Anchorage artist needs community’s help for more downtown mural projects
The best way to describe Richard Zeigler, better known as Ziggy, is a jack-of-all-trades. He’s a leather craftsman, a furrier and a fourth-generation cobbler.
“Since I was about 7 years old, I guess, my father used to take me to a shoe factory in St. Louis,” he said.
For Ziggy, the best way to make a living is working with his hands, something he says few people do these days. He said at one point there were a half-million cobblers and shoe repairmen in the United States; now there are fewer than 3,000.
“You wonder if this will even be around when I’m gone,” he said. “No one wants to learn it.”
While making leather belts and fur hats keeps him busy at his Fourth Avenue store, Arctic Treasures Trading Post, behind the building, is where his real art comes to life.
For 30 years, he’s used the alleyway buildings as giant canvasses for airbrushed murals.
“When you put the eagle and the raven together with the sun in the middle, it’s called the love bird,” Ziggy said, explaining one of his pieces.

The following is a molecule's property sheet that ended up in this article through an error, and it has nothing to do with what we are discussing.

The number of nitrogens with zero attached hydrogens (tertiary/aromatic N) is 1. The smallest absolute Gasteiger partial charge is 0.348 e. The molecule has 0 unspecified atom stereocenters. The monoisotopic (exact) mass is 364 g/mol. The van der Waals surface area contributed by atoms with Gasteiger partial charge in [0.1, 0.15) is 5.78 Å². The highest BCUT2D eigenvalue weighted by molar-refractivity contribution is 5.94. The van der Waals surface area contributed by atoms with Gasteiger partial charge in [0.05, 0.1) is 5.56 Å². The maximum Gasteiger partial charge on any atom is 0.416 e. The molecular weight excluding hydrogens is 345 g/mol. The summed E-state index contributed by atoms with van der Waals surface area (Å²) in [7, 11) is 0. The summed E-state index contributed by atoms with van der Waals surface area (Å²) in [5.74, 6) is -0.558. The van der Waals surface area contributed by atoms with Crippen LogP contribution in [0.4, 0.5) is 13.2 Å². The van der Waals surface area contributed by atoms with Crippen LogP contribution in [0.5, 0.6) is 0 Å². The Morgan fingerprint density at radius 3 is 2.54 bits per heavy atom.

He’s already painted about a dozen walls between Fourth and Fifth Avenue. Another four businesses have donated their blank spaces for him to fill as well.
“This could be a landscape with maybe bears popping out at you,” he envisioned on a wall behind a tattoo shop.
Almost all of the money for the murals has come out of his own pocket. Now, he’s started a Kickstarter campaign in hopes that others might pitch in to help him paint.
“It gives me the kind of happiness you can’t get from anything else,” Ziggy said. “I can walk through and be really happy about what I’ve done, that I’ve given this back to my community.”
He said painting the murals is a craft in itself, making something out of nothing — a way to leave his mark on the city.
“I want them to last forever,” he said. “I want them to last when I’m gone. I want people to know someone took the trouble to do this for them. It’s my way of giving back.”
Ziggy hopes to raise about $4,000 from the Kickstarter page, though, he says, that will only cover the cost for one wall. He’s optimistic others will donate to his project, so he can continue to cover downtown Anchorage with airbrushed art.
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